Qui perfecte circulos liniasque etcetera.

Gibe neach da ticfad co foirfi cercalla & linedha & puinc na firmaminti da thicfad gan cunntabart naduir na firmaminti co h-uili, & is amlaid is coir a ticsin, a h-imaidh & cruth mar ata si innte fein da smuaintiugad & da cuma ad resun & at intinn co grinn dan taib astigh. Et as amlaid ata suigiugad ced cercaille na firmaminti, on ponc oircercach conuic an ponc medonac uachtarach as cinn talman & as sin co roith an ponc iartharach & as sin co nuic an ponc medonac ichtarach fo talamh & as sin aris conuic an ponc


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oircearrach or tinnscain si ar tus & as e ainm na cercailli sin .i. orientalis & occidentalis .i. an cercaill oirrcerac no an cercall iartarach & ainm eli daberar uirre .i. cercall an line diridh, oir in trat teit an grian sa line n-direc sin, bith la & aithi comtrom a cricaibh an domain uili. Agus is ann suigiter an dara cercall, o ponc poil Airtic co ponc uachtairaid na firmaminti & as sin co ponc poil Antartic & as sin co ponc medon ichtair na firmaminti fa thalmain & as sin co ponc poil Artic as ar tinnscainn roimhe. Et ataid tri h-anmanna ele daberid na feallsamain ar in cercall so .i. Septrintrionalis , Auustralis & Meridionalis .i. an cercall tuaiscertac non cercall deiscertac no cercall an medon lae. Et as e suidiugadh an tres cercaill, o ponc oirrcerach na firmaminti co ponc poil Antairtic & as sin co ponc iartair na firmaminti & as sin co ponc poil Artic & as sin co ponc oirrcir na firmaminti. Et is e as ainm don cercall so, circalus termenorum no circalus signorum .i. cercall na termine no cercall na comartadh .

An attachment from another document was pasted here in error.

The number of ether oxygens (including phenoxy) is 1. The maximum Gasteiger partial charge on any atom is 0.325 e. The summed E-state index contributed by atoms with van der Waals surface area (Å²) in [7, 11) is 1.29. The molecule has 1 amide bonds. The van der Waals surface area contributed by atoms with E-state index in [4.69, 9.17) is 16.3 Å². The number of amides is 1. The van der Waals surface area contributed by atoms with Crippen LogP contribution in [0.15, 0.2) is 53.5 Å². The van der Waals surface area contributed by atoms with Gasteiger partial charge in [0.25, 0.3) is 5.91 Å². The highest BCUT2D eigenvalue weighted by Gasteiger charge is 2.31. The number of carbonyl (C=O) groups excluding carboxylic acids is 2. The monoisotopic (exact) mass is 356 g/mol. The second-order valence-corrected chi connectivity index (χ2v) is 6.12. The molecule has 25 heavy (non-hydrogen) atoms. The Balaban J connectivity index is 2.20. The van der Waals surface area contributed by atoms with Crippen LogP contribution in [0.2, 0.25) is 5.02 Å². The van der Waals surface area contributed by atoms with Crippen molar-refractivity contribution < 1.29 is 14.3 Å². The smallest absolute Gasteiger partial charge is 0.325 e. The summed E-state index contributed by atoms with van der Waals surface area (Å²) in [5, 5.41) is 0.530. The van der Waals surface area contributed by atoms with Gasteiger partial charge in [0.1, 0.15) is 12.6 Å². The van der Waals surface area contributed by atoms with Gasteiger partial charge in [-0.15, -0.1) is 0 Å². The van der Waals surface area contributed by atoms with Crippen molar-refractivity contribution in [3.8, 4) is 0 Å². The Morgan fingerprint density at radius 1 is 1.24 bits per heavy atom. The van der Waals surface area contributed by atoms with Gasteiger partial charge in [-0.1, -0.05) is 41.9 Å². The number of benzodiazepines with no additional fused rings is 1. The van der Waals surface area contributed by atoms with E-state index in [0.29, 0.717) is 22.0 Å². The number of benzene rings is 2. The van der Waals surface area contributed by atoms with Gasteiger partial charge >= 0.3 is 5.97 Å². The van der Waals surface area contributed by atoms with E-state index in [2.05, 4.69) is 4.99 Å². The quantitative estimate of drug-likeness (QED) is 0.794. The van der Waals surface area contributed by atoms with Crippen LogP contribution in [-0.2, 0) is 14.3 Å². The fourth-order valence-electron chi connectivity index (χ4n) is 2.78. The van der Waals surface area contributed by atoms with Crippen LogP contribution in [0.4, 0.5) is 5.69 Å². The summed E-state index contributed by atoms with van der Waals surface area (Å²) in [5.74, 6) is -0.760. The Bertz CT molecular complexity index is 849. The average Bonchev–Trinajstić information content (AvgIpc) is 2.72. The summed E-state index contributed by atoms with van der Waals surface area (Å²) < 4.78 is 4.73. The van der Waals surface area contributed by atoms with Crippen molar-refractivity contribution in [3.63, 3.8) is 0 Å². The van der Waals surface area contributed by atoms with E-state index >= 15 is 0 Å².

Et is e so suigiugad an ced line da tri linadhaib na firmaminti o ponc oircerach na firmaminte tri ponc medhonach na talman co ponc iartarach na firmaminti. An dara line o ponc mhedon uachtair na firmaminti as cinn na talman tri ponc mhedonac na talman co ponc medon ichtair na firmaminti fo talmain . An treas line o pol Airtic tri ponc medonac na talman co ponc poil Intartic.

Et is iat so secht puinc na firmaminti, a se dib isna se h-inadhaibh a tiagait na tri cercalla adubrumar tar a ceili & a na fuilit se cinn na tri linadh adubrumar. Et an seachtmad ponc .i. seantrom na talman noch ala 'na sentrom ag an doman uili.

Ee is e inadh a na fuil an ced ponc dib sin, a n-oirrcer